Fig 1
The correlations between optimism and the RSFC with the left vmPFC (with global signal regression).
Fig 2
The correlations between optimism and the RSFC with the right vmPFC (with global signal regression).
Table 3
The results of the functional connectivity.

Due to the controversial nature of global signal regression, as well as some negative RSFC values in our data, we also conduct a data preprocessing without global signal regression and performed the same multiple regression analysis to examine whether the results remain stable.

The results found that the LOT-R score was negatively correlated with the strength of RSFC between the left vmPFC and the left IFG (x = -54, y = 27, z = 30, cluster size = 98 voxels, t = -4.36, P < 0.05 corrected for topological FDR; see Fig 3; detailed information please see S1 File). However, there were no significant correlations with the strength of RSFC between the right vmPFC and other regions within the topological FDR.

Fig 3
The correlations between optimism and the RSFC with the left vmPFC (without global signal regression).

Discussion

This study used resting-state functional magnetic resonance imaging to investigate the relationship between RSFC and dispositional optimism, as measured by the LOT-R. The results showed that individual dispositional optimism was significantly positively correlated with the strength of RSFC between the vmPFC and mTG, and significantly negatively correlated with the strength of RSFC between the vmPFC and bilateral IFG.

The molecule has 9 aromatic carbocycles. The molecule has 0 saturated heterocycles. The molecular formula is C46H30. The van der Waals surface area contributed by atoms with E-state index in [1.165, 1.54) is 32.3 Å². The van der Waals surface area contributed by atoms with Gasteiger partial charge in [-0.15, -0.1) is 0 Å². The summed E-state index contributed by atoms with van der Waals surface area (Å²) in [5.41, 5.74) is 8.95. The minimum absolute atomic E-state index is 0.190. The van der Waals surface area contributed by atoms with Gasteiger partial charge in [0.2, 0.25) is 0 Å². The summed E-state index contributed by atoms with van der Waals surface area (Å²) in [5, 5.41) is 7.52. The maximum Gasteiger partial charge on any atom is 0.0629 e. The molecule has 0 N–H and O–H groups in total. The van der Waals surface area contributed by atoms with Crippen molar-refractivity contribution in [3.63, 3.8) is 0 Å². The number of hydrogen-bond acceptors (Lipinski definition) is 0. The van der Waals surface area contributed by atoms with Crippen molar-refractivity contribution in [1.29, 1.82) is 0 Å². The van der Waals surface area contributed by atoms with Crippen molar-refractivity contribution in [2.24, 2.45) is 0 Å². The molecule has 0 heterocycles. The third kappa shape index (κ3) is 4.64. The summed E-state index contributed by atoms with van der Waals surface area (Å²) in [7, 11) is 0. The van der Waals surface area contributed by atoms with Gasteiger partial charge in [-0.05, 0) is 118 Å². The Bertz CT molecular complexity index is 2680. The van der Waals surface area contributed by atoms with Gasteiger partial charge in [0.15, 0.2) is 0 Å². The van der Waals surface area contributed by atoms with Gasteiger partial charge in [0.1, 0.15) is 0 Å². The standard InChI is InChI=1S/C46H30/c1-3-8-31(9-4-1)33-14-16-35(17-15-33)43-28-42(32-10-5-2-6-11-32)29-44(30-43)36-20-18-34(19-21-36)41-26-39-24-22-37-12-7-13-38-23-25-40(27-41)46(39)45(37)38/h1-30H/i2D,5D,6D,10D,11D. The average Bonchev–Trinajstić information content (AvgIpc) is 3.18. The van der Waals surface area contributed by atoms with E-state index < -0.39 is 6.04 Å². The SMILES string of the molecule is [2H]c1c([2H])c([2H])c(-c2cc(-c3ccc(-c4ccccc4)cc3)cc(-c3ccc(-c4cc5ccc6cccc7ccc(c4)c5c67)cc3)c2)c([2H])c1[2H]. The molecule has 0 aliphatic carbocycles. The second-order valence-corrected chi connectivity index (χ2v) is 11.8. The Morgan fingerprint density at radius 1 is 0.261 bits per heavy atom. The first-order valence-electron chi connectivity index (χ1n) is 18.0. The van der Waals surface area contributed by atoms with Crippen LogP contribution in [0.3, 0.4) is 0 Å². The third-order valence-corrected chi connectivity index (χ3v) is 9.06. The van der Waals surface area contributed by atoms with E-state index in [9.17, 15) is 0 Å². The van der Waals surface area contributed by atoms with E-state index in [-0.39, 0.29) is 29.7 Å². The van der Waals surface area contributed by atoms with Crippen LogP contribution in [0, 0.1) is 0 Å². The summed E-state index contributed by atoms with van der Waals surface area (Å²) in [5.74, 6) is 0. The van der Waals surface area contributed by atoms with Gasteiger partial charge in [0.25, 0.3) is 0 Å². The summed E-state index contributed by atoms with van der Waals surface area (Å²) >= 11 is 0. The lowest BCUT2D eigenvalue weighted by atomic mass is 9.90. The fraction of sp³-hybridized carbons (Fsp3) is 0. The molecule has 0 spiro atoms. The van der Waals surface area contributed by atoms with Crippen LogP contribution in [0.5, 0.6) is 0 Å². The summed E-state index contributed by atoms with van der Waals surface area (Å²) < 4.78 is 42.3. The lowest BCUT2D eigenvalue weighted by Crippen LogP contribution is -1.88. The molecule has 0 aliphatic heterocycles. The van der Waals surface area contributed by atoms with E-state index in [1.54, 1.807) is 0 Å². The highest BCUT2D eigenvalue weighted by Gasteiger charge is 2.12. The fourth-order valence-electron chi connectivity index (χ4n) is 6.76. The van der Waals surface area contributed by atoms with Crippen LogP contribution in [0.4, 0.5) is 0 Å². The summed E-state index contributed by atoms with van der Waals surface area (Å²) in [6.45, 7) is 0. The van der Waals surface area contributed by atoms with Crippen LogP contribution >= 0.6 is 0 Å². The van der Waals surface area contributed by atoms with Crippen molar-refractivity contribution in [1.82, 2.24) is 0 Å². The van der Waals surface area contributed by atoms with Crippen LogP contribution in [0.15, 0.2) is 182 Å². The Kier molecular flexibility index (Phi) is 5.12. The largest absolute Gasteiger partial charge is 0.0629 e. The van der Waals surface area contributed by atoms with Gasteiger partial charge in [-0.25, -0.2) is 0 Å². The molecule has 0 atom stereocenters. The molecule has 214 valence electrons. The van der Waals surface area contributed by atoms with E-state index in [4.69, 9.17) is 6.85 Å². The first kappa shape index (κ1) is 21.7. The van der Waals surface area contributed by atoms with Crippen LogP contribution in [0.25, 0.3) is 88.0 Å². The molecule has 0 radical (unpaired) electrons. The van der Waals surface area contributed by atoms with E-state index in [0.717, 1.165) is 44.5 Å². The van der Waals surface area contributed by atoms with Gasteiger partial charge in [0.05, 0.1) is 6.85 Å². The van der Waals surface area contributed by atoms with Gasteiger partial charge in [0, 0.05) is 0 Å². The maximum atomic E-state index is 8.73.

The results revealed that there is a positive correlation between dispositional optimism and RSFC between the vmPFC and mTG. Previous studies suggested that the mTG plays a role in emotion processes and emotion regulation [60, 61]. For example, some researchers found that there was greater activity in the mTG when participants viewed sad films compared with neutral films[62]. Therefore, the mTG is an emotion-related brain region [63, 64]. Additionally, some studies suggested that the mTG plays a role in cognitive reappraisal [6567].

Perhaps the most well-studied strategy to regulate emotion is reappraisal, which involves reinterpreting the meaning of affective stimuli in ways that alter their emotional impact [68]. Optimistic individuals are more positive in their attitude in daily life, make an active effort to rectify bad moods and have higher self-esteem than less optimistic individuals [4, 20]. When faced with undesirable information, optimistic individuals use reappraisal as an emotional regulation strategy and are more likely to report better moods than less optimistic individuals [2, 20]. Taken together, the results suggest that the increased RSFC between the vmPFC and mTG that was linked to a higher level of dispositional optimism might be due to the connections between emotion processes and emotion regulation functions.

There is high evidence suggesting that the IFG is important for flexibly altering beliefs [6971]. For example, it is important in reversal learning and has been shown to track and integrate information into prior beliefs. Both left and right IFG have been associated with dispositional optimism [2, 72, 73]. Optimistic individuals were worse at tracking undesirable errors in right IFG than those with low scores on optimism[2].